Pirates, Covenanters and ‘Prophet’ Peden’s Return in 1685
Was Alexander ‘Prophet’ Peden, a pirate? Yes he was is the surprising answer, as he did commit an act of piracy in February, 1685. However, it was not for booty or profit that the preacher briefly turned godly pirate …
Peden was not a pirate in the Captain Blood sense, i.e., a fictional Monmouth rebel driven to a life of piracy. Instead, Peden and his band of followers were akin to hijackers that carry out an act of piracy, as they ‘compelled’ a ship to carry them to Scotland.
The account of Alexander Peden’s act of godly piracy is found in Patrick Walker’s life of Peden, a popular chapbook of the early eighteenth century that collected together stories from eyewitnesses to the events of Peden’s life who were known to Walker.
Walker’s narrative mainly consists of providential and prophetic incidents involving Peden in the 1680s. When the episodic incidents in it are placed in a historical context they reveal, to some extent, where Peden went, who he met with and when he was in some areas.
Walker does not mention that Peden “turned pirate”, but there is no other way of reading Peden’s role in the armed hijacking a ship.
Before examining Walker’s account, it is worth outlining what Peden and those with him were trying to achieve, as that may clarify some details in Walker’s account.
Peden and twenty-six armed followers planned to leave County Antrim in Ireland and land in Scotland. Entering Scotland in a large band was not an easy task, as the laws of kingdom designed to combat sedition required that all passengers were identified and checked on arrival at port, and that trading ships used burghs that were watched by royal officials. It was expressly forbidden to carry fugitives and rebels both in and out of Scotland.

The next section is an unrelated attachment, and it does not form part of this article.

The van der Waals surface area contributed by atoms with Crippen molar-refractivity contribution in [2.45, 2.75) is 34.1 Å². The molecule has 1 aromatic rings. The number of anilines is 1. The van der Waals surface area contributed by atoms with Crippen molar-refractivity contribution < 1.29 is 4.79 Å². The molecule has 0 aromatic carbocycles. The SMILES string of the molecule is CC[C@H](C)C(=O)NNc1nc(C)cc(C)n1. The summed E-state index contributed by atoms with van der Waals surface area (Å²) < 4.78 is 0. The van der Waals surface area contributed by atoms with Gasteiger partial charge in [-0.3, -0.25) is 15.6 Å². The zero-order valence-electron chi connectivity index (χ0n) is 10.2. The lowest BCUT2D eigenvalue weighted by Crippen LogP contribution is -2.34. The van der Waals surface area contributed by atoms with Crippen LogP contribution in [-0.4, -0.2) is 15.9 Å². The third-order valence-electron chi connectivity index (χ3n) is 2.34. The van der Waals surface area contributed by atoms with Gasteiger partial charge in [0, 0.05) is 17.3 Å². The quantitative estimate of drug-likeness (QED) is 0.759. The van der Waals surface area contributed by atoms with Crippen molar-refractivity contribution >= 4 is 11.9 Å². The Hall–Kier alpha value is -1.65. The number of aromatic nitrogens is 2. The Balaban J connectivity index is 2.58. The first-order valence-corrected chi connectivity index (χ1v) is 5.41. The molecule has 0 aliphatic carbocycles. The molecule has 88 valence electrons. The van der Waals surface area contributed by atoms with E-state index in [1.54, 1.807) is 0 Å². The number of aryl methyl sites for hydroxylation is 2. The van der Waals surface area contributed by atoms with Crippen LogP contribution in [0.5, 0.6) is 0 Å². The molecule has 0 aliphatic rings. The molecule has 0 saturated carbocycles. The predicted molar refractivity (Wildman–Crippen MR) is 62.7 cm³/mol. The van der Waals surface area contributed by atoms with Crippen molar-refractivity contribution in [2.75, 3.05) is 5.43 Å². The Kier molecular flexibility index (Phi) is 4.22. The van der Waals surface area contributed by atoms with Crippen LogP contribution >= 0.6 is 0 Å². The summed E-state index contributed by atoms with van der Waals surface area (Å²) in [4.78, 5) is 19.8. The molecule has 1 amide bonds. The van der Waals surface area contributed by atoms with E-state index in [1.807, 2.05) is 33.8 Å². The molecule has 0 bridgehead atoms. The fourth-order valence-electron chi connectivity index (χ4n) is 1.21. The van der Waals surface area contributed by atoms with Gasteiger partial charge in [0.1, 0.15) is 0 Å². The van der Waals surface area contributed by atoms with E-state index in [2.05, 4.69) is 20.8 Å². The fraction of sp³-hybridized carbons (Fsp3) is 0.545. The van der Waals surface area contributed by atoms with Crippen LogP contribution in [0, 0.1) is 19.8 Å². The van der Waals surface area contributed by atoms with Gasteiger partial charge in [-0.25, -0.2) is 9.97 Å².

In practice, the Society people circumvented border controls by using sympathetic skippers, false names, English ports and couriers with “clean skins” to travel and correspond between Scotland and the United Provinces, and occasionally to and from Ireland. However, the numbers involved in such operations were small, usually only one or two people, and could take time. For example, when James Renwick returned to Scotland from Dublin in late 1683, he and his travelling companion, George Hill, had to return on different ships and at different times. After Hill departed, Renwick had to remain in Dublin for some time awaiting another ship bound for Scotland and a captain who was both willing to take him and secretly put him ashore on a quiet stretch of coast. Renwick probably had to pay the captain a premium for the risks involved in smuggling him.
What Peden and his followers planned was a “break in” by over two dozen people into Scotland that avoided both the time delays and costs involved in Renwick’s return.
Peden’s landing in Scotland ran against the flow of fugitives. The lack of severe repression in Ireland and long-standing links between the Presbyterians on both sides of the Irish Channel made Ireland a relatively safe haven for fugitive rebels and ministers like Peden. Usually, Scottish fugitives fled to Ireland, away from danger, rather than towards where repression was at its most intense. To move from relative safety towards danger suggests that Peden’s band were determined to enter Scotland for a specific end. Speed and numbers seem to have been important, as they chose to break into Scotland as a group, rather than opting for the slower method of smuggling themselves in one or two at a time.
One reason for their flight to Scotland was the pressing of an oath by circuit courts in Ireland, but that level of repression on its own was probably not enough to drive Peden and his brethren into the furnace of the Killing Times.